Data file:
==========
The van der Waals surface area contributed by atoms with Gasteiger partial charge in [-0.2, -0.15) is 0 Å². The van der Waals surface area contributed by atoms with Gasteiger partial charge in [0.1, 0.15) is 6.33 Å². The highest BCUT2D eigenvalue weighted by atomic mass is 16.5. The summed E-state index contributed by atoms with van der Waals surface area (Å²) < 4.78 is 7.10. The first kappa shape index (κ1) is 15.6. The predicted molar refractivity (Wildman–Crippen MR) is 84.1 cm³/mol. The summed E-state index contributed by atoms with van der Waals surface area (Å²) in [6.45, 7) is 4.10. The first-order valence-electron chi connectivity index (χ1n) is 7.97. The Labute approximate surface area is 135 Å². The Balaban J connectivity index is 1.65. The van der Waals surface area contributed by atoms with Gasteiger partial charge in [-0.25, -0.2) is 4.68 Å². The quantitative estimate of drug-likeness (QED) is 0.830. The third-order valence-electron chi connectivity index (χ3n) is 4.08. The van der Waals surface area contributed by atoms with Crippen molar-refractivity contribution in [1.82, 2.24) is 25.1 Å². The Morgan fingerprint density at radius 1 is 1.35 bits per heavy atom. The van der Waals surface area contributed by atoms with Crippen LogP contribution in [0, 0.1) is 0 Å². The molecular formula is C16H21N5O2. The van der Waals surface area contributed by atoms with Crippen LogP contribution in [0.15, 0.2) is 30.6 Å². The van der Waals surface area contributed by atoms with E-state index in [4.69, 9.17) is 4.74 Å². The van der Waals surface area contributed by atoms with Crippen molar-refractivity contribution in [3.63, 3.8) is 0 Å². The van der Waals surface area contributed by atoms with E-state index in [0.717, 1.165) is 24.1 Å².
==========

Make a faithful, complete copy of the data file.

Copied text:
The van der Waals surface area contributed by atoms with Gasteiger partial charge in [-0.2, -0.15) is 0 Å². The van der Waals surface area contributed by atoms with Gasteiger partial charge in [0.1, 0.15) is 6.33 Å². The highest BCUT2D eigenvalue weighted by atomic mass is 16.5. The summed E-state index contributed by atoms with van der Waals surface area (Å²) < 4.78 is 7.10. The first kappa shape index (κ1) is 15.6. The predicted molar refractivity (Wildman–Crippen MR) is 84.1 cm³/mol. The summed E-state index contributed by atoms with van der Waals surface area (Å²) in [6.45, 7) is 4.10. The first-order valence-electron chi connectivity index (χ1n) is 7.97. The Labute approximate surface area is 135 Å². The Balaban J connectivity index is 1.65. The van der Waals surface area contributed by atoms with Gasteiger partial charge in [-0.25, -0.2) is 4.68 Å². The quantitative estimate of drug-likeness (QED) is 0.830. The third-order valence-electron chi connectivity index (χ3n) is 4.08. The van der Waals surface area contributed by atoms with Crippen molar-refractivity contribution in [1.82, 2.24) is 25.1 Å². The Morgan fingerprint density at radius 1 is 1.35 bits per heavy atom. The van der Waals surface area contributed by atoms with Crippen LogP contribution in [0, 0.1) is 0 Å². The molecular formula is C16H21N5O2. The van der Waals surface area contributed by atoms with Crippen LogP contribution in [0.15, 0.2) is 30.6 Å². The van der Waals surface area contributed by atoms with E-state index in [4.69, 9.17) is 4.74 Å². The van der Waals surface area contributed by atoms with Crippen molar-refractivity contribution in [3.63, 3.8) is 0 Å². The van der Waals surface area contributed by atoms with E-state index in [0.717, 1.165) is 24.1 Å².